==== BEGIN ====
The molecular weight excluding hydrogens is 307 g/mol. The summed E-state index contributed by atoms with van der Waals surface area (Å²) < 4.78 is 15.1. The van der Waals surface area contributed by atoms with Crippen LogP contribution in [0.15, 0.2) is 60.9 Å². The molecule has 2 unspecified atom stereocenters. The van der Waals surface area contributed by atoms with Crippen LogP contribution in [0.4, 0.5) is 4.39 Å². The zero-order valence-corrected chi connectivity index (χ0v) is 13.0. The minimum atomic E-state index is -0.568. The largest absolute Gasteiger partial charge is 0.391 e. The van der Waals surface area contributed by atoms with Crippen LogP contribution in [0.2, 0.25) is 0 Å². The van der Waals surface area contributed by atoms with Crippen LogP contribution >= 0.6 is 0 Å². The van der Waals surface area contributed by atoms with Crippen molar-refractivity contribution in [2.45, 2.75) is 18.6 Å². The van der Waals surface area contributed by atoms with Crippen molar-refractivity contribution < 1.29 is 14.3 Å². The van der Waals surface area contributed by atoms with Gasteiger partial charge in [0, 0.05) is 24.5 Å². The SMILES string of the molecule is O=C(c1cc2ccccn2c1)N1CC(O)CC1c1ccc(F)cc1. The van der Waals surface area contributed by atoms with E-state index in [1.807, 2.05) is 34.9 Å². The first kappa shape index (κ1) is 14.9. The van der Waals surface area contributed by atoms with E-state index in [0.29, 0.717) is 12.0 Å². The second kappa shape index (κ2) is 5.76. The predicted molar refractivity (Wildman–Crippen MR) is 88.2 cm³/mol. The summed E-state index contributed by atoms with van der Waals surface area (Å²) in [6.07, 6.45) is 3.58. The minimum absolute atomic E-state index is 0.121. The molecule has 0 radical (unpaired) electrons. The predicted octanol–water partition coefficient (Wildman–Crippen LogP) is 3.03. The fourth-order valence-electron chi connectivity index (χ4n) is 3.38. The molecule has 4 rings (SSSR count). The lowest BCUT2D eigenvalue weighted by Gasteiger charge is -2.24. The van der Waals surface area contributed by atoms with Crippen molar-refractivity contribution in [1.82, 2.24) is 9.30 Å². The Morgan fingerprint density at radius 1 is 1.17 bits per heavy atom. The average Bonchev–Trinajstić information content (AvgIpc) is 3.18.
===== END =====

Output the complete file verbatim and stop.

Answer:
The molecular weight excluding hydrogens is 307 g/mol. The summed E-state index contributed by atoms with van der Waals surface area (Å²) < 4.78 is 15.1. The van der Waals surface area contributed by atoms with Crippen LogP contribution in [0.15, 0.2) is 60.9 Å². The molecule has 2 unspecified atom stereocenters. The van der Waals surface area contributed by atoms with Crippen LogP contribution in [0.4, 0.5) is 4.39 Å². The zero-order valence-corrected chi connectivity index (χ0v) is 13.0. The minimum atomic E-state index is -0.568. The largest absolute Gasteiger partial charge is 0.391 e. The van der Waals surface area contributed by atoms with Crippen LogP contribution in [0.2, 0.25) is 0 Å². The van der Waals surface area contributed by atoms with Crippen LogP contribution >= 0.6 is 0 Å². The van der Waals surface area contributed by atoms with Crippen molar-refractivity contribution in [2.45, 2.75) is 18.6 Å². The van der Waals surface area contributed by atoms with Crippen molar-refractivity contribution < 1.29 is 14.3 Å². The van der Waals surface area contributed by atoms with Gasteiger partial charge in [0, 0.05) is 24.5 Å². The SMILES string of the molecule is O=C(c1cc2ccccn2c1)N1CC(O)CC1c1ccc(F)cc1. The van der Waals surface area contributed by atoms with E-state index in [1.807, 2.05) is 34.9 Å². The first kappa shape index (κ1) is 14.9. The van der Waals surface area contributed by atoms with E-state index in [0.29, 0.717) is 12.0 Å². The second kappa shape index (κ2) is 5.76. The predicted molar refractivity (Wildman–Crippen MR) is 88.2 cm³/mol. The summed E-state index contributed by atoms with van der Waals surface area (Å²) in [6.07, 6.45) is 3.58. The minimum absolute atomic E-state index is 0.121. The molecule has 0 radical (unpaired) electrons. The predicted octanol–water partition coefficient (Wildman–Crippen LogP) is 3.03. The fourth-order valence-electron chi connectivity index (χ4n) is 3.38. The molecule has 4 rings (SSSR count). The lowest BCUT2D eigenvalue weighted by Gasteiger charge is -2.24. The van der Waals surface area contributed by atoms with Crippen molar-refractivity contribution in [1.82, 2.24) is 9.30 Å². The Morgan fingerprint density at radius 1 is 1.17 bits per heavy atom. The average Bonchev–Trinajstić information content (AvgIpc) is 3.18.